My next stop for the day was to look at some ancient volcanic craters. They were very deep and impressive. I decided that would be a good spot for me to eat my lunch. While eating my lunch, I started talking to three French people. (one guy and two girls. If you ever want to meet French people, go to Death Valley. They are everywhere. I had more opportunities to practice my French in the past few days than I have since I got back from my trip) They had also decided that the craters would be a good place to eat lunch. They were a little more prepared than me and had brought a picnic blanket. I felt downright boorish eating out the back of my SUV. The problem was soon solved though as they invited me to join them. It turned out that they were also staying at Furnace Creek campground. I was supposed to meet them at their campsite later on that evening. It was one the girl’s birthday. They had wine (surprise) and were going to celebrate.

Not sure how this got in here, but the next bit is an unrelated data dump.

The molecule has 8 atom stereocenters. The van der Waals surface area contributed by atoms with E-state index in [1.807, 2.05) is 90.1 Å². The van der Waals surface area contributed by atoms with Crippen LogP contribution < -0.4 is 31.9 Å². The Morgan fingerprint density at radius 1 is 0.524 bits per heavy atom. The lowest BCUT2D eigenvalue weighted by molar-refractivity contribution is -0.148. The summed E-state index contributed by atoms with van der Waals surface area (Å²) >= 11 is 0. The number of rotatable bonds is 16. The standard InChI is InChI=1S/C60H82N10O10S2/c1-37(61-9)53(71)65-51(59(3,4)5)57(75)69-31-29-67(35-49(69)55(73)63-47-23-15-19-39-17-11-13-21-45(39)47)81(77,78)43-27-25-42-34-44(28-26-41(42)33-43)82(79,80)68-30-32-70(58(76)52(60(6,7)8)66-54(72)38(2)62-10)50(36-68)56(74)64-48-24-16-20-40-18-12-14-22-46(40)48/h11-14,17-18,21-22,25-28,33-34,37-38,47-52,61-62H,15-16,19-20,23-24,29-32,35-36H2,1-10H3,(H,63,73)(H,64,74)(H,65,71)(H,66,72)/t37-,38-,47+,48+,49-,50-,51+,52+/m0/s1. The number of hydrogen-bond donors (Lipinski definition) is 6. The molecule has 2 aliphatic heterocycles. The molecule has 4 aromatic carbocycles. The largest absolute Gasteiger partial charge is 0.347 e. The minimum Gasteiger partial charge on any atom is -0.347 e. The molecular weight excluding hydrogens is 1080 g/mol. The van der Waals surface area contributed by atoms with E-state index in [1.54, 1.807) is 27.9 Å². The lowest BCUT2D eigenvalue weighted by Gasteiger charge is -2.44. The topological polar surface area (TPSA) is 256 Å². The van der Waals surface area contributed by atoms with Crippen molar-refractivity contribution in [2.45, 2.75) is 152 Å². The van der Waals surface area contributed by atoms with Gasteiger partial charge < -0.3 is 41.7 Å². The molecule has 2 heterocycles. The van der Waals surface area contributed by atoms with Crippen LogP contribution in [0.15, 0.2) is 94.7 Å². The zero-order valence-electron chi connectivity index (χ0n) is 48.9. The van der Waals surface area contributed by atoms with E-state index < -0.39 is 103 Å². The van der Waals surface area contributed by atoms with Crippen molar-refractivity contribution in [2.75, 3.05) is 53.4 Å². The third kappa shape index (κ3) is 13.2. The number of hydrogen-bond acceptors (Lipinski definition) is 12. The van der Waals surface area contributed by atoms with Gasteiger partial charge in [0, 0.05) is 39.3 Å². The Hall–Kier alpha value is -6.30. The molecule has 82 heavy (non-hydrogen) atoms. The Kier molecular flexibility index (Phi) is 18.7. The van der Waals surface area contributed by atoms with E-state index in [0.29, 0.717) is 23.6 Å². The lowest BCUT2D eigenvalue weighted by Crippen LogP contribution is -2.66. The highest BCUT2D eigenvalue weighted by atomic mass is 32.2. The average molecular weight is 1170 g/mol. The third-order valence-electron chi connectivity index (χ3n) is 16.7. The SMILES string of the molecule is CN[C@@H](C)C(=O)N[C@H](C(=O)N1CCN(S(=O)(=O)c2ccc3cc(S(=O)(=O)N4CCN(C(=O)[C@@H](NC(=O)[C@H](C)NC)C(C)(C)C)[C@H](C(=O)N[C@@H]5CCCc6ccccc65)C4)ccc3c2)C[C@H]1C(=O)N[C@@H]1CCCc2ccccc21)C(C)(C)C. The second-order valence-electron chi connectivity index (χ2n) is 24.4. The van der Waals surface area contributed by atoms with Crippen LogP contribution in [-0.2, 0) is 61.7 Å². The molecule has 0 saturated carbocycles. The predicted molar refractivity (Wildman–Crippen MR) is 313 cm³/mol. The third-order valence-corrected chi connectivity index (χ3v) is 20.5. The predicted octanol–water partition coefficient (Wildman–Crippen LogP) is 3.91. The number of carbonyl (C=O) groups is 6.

My last stop of the day was Scotty’s Castle. This house was built as a retreat by a wealth Chicago financier who was not named Scotty. Scotty was a prospector who conned people into believing he had found a gold mine. Through a long convoluted story which you can look up if you are interested, the wealthy guy built the house and Scotty ended up living with him and his wife. The most impressive part of the house was the music room. It contained a massive commercial 1920’s theatre pipe organ which played preprogrammed songs. The pipes sat behind a wood screen. Gigantic baffles opened and closed modulating the sound from the organ.